While for queer men it is the toxic masculinity they often find themselves standing against, for queer women, the systems of oppression are far more layered and complex. Aditi Angiras feels the world is just not ready for queer women. “I feel the world is more difficult for queer women, it never seems to be ready for us. Especially, trans-women and other women-identifying folks. How many queer WOC writers do we know of (especially Indian)? How many women writers? When I began to frequent literary circuits, this became more conspicuous. Every time I was invited to a panel, I’d count how many women are gonna share tables with me?” she says. Aditi is now a spoken-word poet, something that has been a journey from the book-tiled world of Indian literature, both a cause of concern and reason for her personal disillusionment.
Through her initiative Bring Back the Poets, she is trying to reclaim public spaces for poetry that addresses the margins and suppressed classes. “Bring Back The Poets started as a response to the lack of inclusive cultural spaces for the youth, for women, for queer folks in Delhi. That’s what we’ve been trying to do for the last about three years — reading out our poems in streets, colleges and cafes — because we know we ought to be heard too. But this initiative is more than just about being queer and gender non-conforming; it finds solidarity in various other protest movements and in anti-capitalist activism,” she says. But everything leading from a women-driven discourse runs the risk of being labelled as the femininazying of art, something that Aditi is well aware of. “My feminism will be intersectional or it will be bullshit seems to be a good line to check your own activism," she says. “A lot of homosexual couples get asked, once we’ve come past the initial homophobia — so who’s the man, who’s the woman. These assumptions are a by-product of hetero-patriarchal power relations.”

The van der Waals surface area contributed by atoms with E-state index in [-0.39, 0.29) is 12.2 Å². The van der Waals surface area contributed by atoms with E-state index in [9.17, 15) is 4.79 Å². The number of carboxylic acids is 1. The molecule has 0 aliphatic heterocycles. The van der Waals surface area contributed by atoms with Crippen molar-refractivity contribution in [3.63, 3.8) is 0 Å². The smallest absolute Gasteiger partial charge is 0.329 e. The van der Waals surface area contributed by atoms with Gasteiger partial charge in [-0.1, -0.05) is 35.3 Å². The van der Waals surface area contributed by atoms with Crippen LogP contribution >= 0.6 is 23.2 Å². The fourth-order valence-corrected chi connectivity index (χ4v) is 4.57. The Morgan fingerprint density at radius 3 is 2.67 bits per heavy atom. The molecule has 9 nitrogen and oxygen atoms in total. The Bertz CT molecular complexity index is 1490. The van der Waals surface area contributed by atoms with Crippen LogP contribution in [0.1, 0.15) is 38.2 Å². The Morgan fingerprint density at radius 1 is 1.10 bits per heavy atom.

Aditi’s poems, converge on an emotional, more personal quotient that returns Queer relationships its humanity, something that has been grossly amiss from the discourse on LGBT politics in the country.
If you'd told me this then when we were on that couch, with the stars between us, too awkward to kiss, hands too nervous to touch the night that you think beds must never be lonely should be a neon sign outside houses that have never known homes and that you believe that they turn into quicksand when you're alone maybe on a day like this when the skies are waking up and saying it can't take it no more maybe we wouldn't have come out alive and sometimes that's all you can ask of love.